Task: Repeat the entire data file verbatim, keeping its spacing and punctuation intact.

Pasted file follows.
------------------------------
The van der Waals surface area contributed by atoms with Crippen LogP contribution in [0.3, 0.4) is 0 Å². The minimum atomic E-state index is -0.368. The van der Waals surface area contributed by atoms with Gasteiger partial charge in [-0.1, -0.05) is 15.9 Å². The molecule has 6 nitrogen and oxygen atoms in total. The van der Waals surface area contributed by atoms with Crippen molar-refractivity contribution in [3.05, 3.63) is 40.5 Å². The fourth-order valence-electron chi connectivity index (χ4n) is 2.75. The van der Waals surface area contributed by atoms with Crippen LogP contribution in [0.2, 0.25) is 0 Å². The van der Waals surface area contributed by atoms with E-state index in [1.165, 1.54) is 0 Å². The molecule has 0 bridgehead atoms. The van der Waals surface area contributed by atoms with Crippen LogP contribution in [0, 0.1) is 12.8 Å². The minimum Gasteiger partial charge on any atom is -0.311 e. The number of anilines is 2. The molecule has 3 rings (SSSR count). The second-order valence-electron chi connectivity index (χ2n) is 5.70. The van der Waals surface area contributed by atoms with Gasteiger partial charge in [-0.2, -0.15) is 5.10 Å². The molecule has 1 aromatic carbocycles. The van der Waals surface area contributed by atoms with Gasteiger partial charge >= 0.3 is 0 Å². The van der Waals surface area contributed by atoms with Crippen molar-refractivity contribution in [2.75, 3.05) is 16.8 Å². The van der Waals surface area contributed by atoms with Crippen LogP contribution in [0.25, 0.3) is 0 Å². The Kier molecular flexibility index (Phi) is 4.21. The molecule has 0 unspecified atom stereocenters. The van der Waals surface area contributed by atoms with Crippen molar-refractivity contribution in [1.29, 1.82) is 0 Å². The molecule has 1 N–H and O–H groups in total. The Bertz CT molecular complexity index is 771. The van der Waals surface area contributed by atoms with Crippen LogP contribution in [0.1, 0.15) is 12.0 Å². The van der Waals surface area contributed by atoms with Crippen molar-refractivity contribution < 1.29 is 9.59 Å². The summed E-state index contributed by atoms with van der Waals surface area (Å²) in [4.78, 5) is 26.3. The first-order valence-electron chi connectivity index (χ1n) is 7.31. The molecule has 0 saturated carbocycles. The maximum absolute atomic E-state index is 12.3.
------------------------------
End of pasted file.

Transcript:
The van der Waals surface area contributed by atoms with Crippen LogP contribution in [0.3, 0.4) is 0 Å². The minimum atomic E-state index is -0.368. The van der Waals surface area contributed by atoms with Gasteiger partial charge in [-0.1, -0.05) is 15.9 Å². The molecule has 6 nitrogen and oxygen atoms in total. The van der Waals surface area contributed by atoms with Crippen molar-refractivity contribution in [3.05, 3.63) is 40.5 Å². The fourth-order valence-electron chi connectivity index (χ4n) is 2.75. The van der Waals surface area contributed by atoms with Crippen LogP contribution in [0.2, 0.25) is 0 Å². The van der Waals surface area contributed by atoms with E-state index in [1.165, 1.54) is 0 Å². The molecule has 0 bridgehead atoms. The van der Waals surface area contributed by atoms with Crippen LogP contribution in [0, 0.1) is 12.8 Å². The minimum Gasteiger partial charge on any atom is -0.311 e. The number of anilines is 2. The molecule has 3 rings (SSSR count). The second-order valence-electron chi connectivity index (χ2n) is 5.70. The van der Waals surface area contributed by atoms with Gasteiger partial charge in [-0.2, -0.15) is 5.10 Å². The molecule has 1 aromatic carbocycles. The van der Waals surface area contributed by atoms with Gasteiger partial charge >= 0.3 is 0 Å². The van der Waals surface area contributed by atoms with Crippen molar-refractivity contribution in [2.75, 3.05) is 16.8 Å². The van der Waals surface area contributed by atoms with Crippen LogP contribution in [0.25, 0.3) is 0 Å². The Kier molecular flexibility index (Phi) is 4.21. The molecule has 0 unspecified atom stereocenters. The van der Waals surface area contributed by atoms with Crippen molar-refractivity contribution in [1.29, 1.82) is 0 Å². The molecule has 1 N–H and O–H groups in total. The Bertz CT molecular complexity index is 771. The van der Waals surface area contributed by atoms with Crippen LogP contribution in [0.1, 0.15) is 12.0 Å². The van der Waals surface area contributed by atoms with Crippen molar-refractivity contribution < 1.29 is 9.59 Å². The summed E-state index contributed by atoms with van der Waals surface area (Å²) in [4.78, 5) is 26.3. The first-order valence-electron chi connectivity index (χ1n) is 7.31. The molecule has 0 saturated carbocycles. The maximum absolute atomic E-state index is 12.3.